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Best Option for Large Carving Projects

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  • Best Option for Large Carving Projects

    I have a desire to carve a traditional ship's figurehead and a cigar store Indian, maybe not to full scale, but rather large in the range of three to four foot tall. My question is how to go about creating a large blank for such a project. I have a source for 8/4 basswood boards in Ohio, about a two-hour drive from home. I have purchased from this lumberyard many times and have always been satisfied with their basswood, butternut, and many other wood varieties that I have used to make furniture. I could make a large glue-up, but I am concerned that the change in grain where the boards meet, while it may be slight, will make it more difficult to carve.

    My other option is to purchase eastern white pine beams. I have located a few sources locally for 6" x 12" beams that could be made into a glue-up with only a few joints. I have read that this species was used by American ship carvers because of its availability and ease for hand carving.

    I would appreciate any thoughts or experience that you may have with such a project before I take the plunge and start into this new adventure.



  • #2
    Both LoessHills Sawmill and Heincke offer large basswood blocks. You may want to check them out. I have not done any thing that large for a long time but I sourced some old loges from a tree cutting company back then.

    We live in the land of the free because of the brave! Semper Fi


    • #3
      I would advise (if possible) a visit to the 'Mystic Seaport Museum' located in Mystic Connecticut - the one place that can answer ALL your questions. They have one of the world's largest collections of maidenheads and their experts freely share their knowledge. If a visit is not possible, you may be able to reach out to them via email or phone. I have discussed: wood type, tools, finish.... and all questions answered by those with in-depth knowledge located in the 'Wendell Gallery' / "Ship Carver". The seaport has recreated and restored vintage vessels including the figureheads.
      They have a 'shop' (place where all the ships woodworking is done for restorations and replicas) open to the public. Jeff Rossi, located in the Ship Carver, would be an excellent contact. You may be interested in some of the classes offered there, so be sure to plan any visit for maximum impact.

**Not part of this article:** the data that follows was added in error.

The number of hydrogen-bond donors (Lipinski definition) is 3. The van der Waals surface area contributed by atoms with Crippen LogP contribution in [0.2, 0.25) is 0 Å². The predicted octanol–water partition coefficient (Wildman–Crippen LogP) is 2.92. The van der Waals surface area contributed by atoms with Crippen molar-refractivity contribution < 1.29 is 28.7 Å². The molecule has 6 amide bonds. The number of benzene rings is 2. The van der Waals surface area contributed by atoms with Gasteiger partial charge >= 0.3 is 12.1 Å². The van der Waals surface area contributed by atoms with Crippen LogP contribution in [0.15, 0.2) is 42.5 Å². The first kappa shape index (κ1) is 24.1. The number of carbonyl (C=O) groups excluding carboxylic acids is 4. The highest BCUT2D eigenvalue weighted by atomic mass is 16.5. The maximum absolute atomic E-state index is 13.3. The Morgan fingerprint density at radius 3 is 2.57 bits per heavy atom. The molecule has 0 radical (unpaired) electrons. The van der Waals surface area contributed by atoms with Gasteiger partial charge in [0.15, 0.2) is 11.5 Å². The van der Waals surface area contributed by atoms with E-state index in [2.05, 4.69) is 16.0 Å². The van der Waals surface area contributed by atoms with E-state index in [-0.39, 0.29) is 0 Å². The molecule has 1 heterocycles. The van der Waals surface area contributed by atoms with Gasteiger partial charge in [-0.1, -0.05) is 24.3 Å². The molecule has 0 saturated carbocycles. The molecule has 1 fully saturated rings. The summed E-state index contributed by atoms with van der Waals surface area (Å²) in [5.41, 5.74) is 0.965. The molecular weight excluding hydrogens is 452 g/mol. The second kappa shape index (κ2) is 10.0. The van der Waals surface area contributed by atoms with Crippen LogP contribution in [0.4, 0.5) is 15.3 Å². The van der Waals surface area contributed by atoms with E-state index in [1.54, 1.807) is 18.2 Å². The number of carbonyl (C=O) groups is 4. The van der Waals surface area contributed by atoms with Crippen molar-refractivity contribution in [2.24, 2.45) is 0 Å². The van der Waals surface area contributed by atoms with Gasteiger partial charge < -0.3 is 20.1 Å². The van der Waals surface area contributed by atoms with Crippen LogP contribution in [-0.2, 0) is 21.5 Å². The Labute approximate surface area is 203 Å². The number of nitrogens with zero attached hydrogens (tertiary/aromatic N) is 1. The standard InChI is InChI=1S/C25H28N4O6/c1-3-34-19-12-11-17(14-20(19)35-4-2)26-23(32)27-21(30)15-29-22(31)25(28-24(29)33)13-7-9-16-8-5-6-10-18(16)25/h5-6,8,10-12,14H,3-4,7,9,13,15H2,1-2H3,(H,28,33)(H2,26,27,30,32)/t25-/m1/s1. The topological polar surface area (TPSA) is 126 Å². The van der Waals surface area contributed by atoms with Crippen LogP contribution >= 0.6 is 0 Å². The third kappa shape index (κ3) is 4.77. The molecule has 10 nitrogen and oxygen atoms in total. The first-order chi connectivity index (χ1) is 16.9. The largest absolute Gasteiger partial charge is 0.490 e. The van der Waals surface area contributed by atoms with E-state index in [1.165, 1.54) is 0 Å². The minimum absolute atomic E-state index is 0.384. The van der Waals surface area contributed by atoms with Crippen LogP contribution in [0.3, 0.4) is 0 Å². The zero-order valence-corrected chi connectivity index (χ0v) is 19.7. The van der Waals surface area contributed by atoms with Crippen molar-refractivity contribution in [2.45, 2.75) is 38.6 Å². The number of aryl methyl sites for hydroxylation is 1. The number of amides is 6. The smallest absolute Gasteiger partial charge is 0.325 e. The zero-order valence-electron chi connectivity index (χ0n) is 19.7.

Good luck with a great idea!

      P.S. a VERY short video of the shop
      "Quality is not expensive. It is priceless!"


      • #4
        If you can score a single block of basswood from Heineke or LoessHills, so much the better.
        Failing that, you will be spending some time "learning the wood" in order to do a glue up.
        Sounds like you will do some chain saw rough-out.

        I would recommend against pine or any other conifer until you have a sense of how the wood will split, chip and crack. Losing important bits in the chip mess on the shop floor is frustrating.
        I have a couple of 64" western red cedar story poles on the bench, need to be so very careful not to pressure a chip-out.

        Glue ups can be done. This carving is 140+ pieces of yellow cedar. From the railing that's 4 feet away, you can't see the glue seams. The entire surface was textured with very shallow cupped chips.

        The Raven and the First Men: From Conception to Completion - Museum of Anthropology at UBC
        Brian T


        • #5
          johnvansyckel, I sent an e-mail to the carving shop at the Mystic Seaport Museum. I am hopeful that I get a response.

          Brian, I have read that eastern white pine was the choice of John Bellamy and his carving peers in the 19th century American shipbuilding industry, though I am sure that the quality of the lumber has changed since those days. I may try a single piece to see how it carves to sort of dip my toes in the water before I dive in.

          I appreciate all of your input.



          • #6
            In any case, with all of the conifers that I have tried, you have to pay attention to the ring count per inch. 15-30 per inch is the nicest wood to carve, all of them. Less than 12 is compressive squishy.
            More than 40 is kind of boney and pieces chip/split out very easily.

            I've seen perfect western red cedar in the lumber yard, 10 rings/inch fence boards. Keep walking.
            Brian T


            • #7
              Tim, I have a friend that carves carousel horses. she uses 2x6 wood (I don't remember what species) and glues and dowels the "form" together so it is hollow in the middle and starts carving and adds more wood as it starts to take shape. Very interesting to watch. So after it is done, there are pieces of wood with the grain going in all directions for strength.
              And hollow on the inside: 1- to reduce the weight and 2- minimizes cracking and checking. There are books on how to carve a ship's figurehead as well as videos on YouTube (that's where I would start). I hope you get started on this as I've also had the desire.
              Last edited by John Smith; 06-25-2022, 07:34 AM.
              Retired Dimensional Graphics Artist (a/k/a Sign Carver)


              • #8
                You may want to consider Aspen it carves nice green or dry and very affordable in large sizes.

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                • #9
                  Plywood is an interesting option for larger carvings like this one by Bill Prickett.